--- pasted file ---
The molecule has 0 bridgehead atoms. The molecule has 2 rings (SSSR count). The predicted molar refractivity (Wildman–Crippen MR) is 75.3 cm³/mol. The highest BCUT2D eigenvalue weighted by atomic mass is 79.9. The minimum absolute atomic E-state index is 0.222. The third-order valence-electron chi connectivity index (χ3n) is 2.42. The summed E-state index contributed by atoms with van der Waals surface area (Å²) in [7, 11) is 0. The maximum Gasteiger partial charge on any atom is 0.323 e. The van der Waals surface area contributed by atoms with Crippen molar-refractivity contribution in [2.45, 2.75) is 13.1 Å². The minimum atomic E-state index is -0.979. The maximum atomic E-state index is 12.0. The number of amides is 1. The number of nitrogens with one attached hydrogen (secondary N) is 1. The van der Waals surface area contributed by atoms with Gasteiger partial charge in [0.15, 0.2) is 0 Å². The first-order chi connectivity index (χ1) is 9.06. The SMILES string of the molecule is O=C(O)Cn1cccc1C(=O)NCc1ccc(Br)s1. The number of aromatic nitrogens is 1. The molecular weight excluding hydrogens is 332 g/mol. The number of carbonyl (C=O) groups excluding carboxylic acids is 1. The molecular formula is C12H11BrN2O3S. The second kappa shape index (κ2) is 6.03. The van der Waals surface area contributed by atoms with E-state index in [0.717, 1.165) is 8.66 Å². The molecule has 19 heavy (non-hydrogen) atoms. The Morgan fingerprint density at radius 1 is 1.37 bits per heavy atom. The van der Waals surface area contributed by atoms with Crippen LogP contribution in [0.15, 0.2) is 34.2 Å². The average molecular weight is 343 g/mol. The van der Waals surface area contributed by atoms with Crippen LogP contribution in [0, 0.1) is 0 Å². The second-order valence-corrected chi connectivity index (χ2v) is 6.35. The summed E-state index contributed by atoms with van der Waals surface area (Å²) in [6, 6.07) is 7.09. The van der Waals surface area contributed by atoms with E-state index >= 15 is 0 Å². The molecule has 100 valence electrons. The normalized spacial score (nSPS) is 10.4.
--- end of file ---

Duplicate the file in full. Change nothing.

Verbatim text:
The molecule has 0 bridgehead atoms. The molecule has 2 rings (SSSR count). The predicted molar refractivity (Wildman–Crippen MR) is 75.3 cm³/mol. The highest BCUT2D eigenvalue weighted by atomic mass is 79.9. The minimum absolute atomic E-state index is 0.222. The third-order valence-electron chi connectivity index (χ3n) is 2.42. The summed E-state index contributed by atoms with van der Waals surface area (Å²) in [7, 11) is 0. The maximum Gasteiger partial charge on any atom is 0.323 e. The van der Waals surface area contributed by atoms with Crippen molar-refractivity contribution in [2.45, 2.75) is 13.1 Å². The minimum atomic E-state index is -0.979. The maximum atomic E-state index is 12.0. The number of amides is 1. The number of nitrogens with one attached hydrogen (secondary N) is 1. The van der Waals surface area contributed by atoms with Gasteiger partial charge in [0.15, 0.2) is 0 Å². The first-order chi connectivity index (χ1) is 9.06. The SMILES string of the molecule is O=C(O)Cn1cccc1C(=O)NCc1ccc(Br)s1. The number of aromatic nitrogens is 1. The molecular weight excluding hydrogens is 332 g/mol. The number of carbonyl (C=O) groups excluding carboxylic acids is 1. The molecular formula is C12H11BrN2O3S. The second kappa shape index (κ2) is 6.03. The van der Waals surface area contributed by atoms with E-state index in [0.717, 1.165) is 8.66 Å². The molecule has 19 heavy (non-hydrogen) atoms. The Morgan fingerprint density at radius 1 is 1.37 bits per heavy atom. The van der Waals surface area contributed by atoms with Crippen LogP contribution in [0.15, 0.2) is 34.2 Å². The average molecular weight is 343 g/mol. The van der Waals surface area contributed by atoms with Crippen LogP contribution in [0, 0.1) is 0 Å². The second-order valence-corrected chi connectivity index (χ2v) is 6.35. The summed E-state index contributed by atoms with van der Waals surface area (Å²) in [6, 6.07) is 7.09. The van der Waals surface area contributed by atoms with E-state index >= 15 is 0 Å². The molecule has 100 valence electrons. The normalized spacial score (nSPS) is 10.4.